Framing is a concept and term that is applied liberally in discussion of climate change politics and communication strategy.  Unfortunately, despite widespread use, the concept is frequently misunderstood and misapplied.

With several colleagues, I have published a number of scholarly articles reviewing the nature of framing, the types of frames that are frequently evoked relative to climate change, and findings relative to uncommon frames -- such as a focus on public health -- that have the potential to engage otherwise inattentive and ambivalent segments of the public. 

I've also written extensively about the mental models and frames of reference that shape the views and actions of scientists and advocates, influencing how they reach judgments about the complex politics of climate change and the communication strategies that they pursue.  In particular, I've noted the unfortunate tendency in recent years to think of framing in terms of marketing and persuasion rather than as a resource for encouraging, facilitating, and motivating bottom-up dialogue and participation among a diversity of stakeholders and segments of the public.  The unintended consequence of a marketing, political campaign approach is that these strategies tend to seed further polarization and alienation while risking trust in experts and their organizations.

In looking across this recent work, perhaps the best primer on the concept of framing and its application to climate change appears in a Q&A style article I wrote for American University's media relations Web site.  For those new or catching up to the topic, I recommend digging into the articles linked above and at the end of this post, but for a quick introduction, this Q&A might be the best current resource.

I will have much more on the nature of framing as it applies to the actions and strategies of expert communities, addressed as part of a report that is scheduled to be released in April and the focus of a new research initiative launched at American University.  I will be updating this post when the report appears and also discussing the research extensively here at Big Think and at other venues.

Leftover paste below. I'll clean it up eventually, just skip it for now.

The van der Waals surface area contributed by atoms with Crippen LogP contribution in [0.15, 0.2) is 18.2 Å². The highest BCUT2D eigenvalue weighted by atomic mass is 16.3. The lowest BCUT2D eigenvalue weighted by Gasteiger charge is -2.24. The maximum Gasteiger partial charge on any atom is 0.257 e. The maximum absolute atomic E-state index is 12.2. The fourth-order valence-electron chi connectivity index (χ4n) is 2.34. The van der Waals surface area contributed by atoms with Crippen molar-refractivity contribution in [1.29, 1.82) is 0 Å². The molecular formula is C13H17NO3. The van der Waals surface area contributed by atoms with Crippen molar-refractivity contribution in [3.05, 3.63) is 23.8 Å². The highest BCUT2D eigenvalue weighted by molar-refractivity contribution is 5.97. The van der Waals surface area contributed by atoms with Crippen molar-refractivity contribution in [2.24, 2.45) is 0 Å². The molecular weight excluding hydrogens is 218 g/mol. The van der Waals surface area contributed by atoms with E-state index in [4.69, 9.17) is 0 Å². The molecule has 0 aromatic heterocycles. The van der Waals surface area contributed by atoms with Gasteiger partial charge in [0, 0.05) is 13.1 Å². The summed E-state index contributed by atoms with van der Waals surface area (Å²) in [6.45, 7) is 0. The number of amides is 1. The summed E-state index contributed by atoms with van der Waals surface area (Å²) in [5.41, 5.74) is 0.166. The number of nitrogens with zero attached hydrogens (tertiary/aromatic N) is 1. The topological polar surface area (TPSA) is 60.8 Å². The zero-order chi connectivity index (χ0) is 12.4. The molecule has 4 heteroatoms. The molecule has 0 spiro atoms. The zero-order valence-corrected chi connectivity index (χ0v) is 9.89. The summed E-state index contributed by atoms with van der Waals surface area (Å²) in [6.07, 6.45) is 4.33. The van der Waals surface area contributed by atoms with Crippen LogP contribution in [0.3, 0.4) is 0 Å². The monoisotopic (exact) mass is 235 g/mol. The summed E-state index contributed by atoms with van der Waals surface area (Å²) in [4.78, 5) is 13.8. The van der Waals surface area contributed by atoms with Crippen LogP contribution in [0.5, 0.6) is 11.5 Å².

Below is the opening excerpt to the Q&A with a brief definition of framing.  The article continues with discussion specific to climate change.

Q: What is "framing" and why is it important?

MN: "Framing—as a concept and an area of research—spans several social science disciplines including political communication and media sociology. To "frame" a complex policy problem establishes a specific train of thought or storyline, communicating why an issue might be a problem, who or what might be responsible, and what should be done about it.  

Framing is an unavoidable reality of the communication process, especially as applied to public affairs and policy. Audiences not only rely on frames to make sense of and discuss an issue; but journalists use frames to craft interesting and appealing news reports; policymakers apply frames to define policy options and reach decisions; and experts employ frames to simplify technical details and make them persuasive. There is no such thing as unframed information, and most successful communicators are adept at framing, whether using frames intentionally or intuitively.

The choice therefore as a journalist, expert, or advocate is not whether to employ framing, but rather how to effectively frame a message for your audience. Of course, if research on framing is applied to communication strategy, it needs to be used responsibly. Journalists, experts, and advocates alike must respect the uncertainty that is inherent to any complex policy debate and resist engaging in hyperbole or offering concrete answers when there are none. If these groups stray from accurately conveying what is conventionally known about an issue, they risk losing public trust."

See also:

Nisbet, M.C. (2009). Communicating Climate Change: Why Frames Matter to Public Engagement. Environment, 51 (2), 514-518. (HTML).

Nisbet, M.C. & Scheufele, D.A. (2009). What's Next for Science Communication? Promising Directions and Lingering Distractions. American Journal of Botany, 96 (10), 1767-1778. (PDF).

Maibach, E., Nisbet, M.C. et al. (2010). Reframing Climate Change as a Public Health Issue: An Exploratory Study of Public Reactions. BMC Public Health 10: 299 (HTML).

Nisbet, M.C. (2010, March 18). Chill out: Climate scientists are getting a little too angry for their own good. Slate magazine. [HTML]

Climate Change and the Media: A Panel Discussion with Andrew Revkin, Matthew Nisbet, Thomas Patterson, and Cristine Russell. Kennedy School of Government, Harvard University, Cambridge, MA. [News coverage & audio] [Text of remarks, Reactions]

Nisbet, M.C. (2009).  Knowledge Into Action:  Framing the Debates Over Climate Change and Poverty.  In P. D'Angelo & J. Kuypers, Doing News Framing Analysis:  Empirical, Theoretical, and Normative Perspectives.  New York: Routledge. [Link]

Nisbet, M.C. (2009).  Framing Science: A New Paradigm in Public Engagement.  In L. Kahlor & P. Stout (Eds.), Communicating Science:  New Agendas in Communication (pp. 40-67).  New York: Routledge. [Link]

Nisbet, M.C. (2009).  The Ethics of Framing Science.  In B. Nerlich, B. Larson, & R. Elliott (Eds.) Communicating Biological Sciences:  Ethical and Metaphorical Dimensions (pp. 51-74).  London: Ashgate. [Link]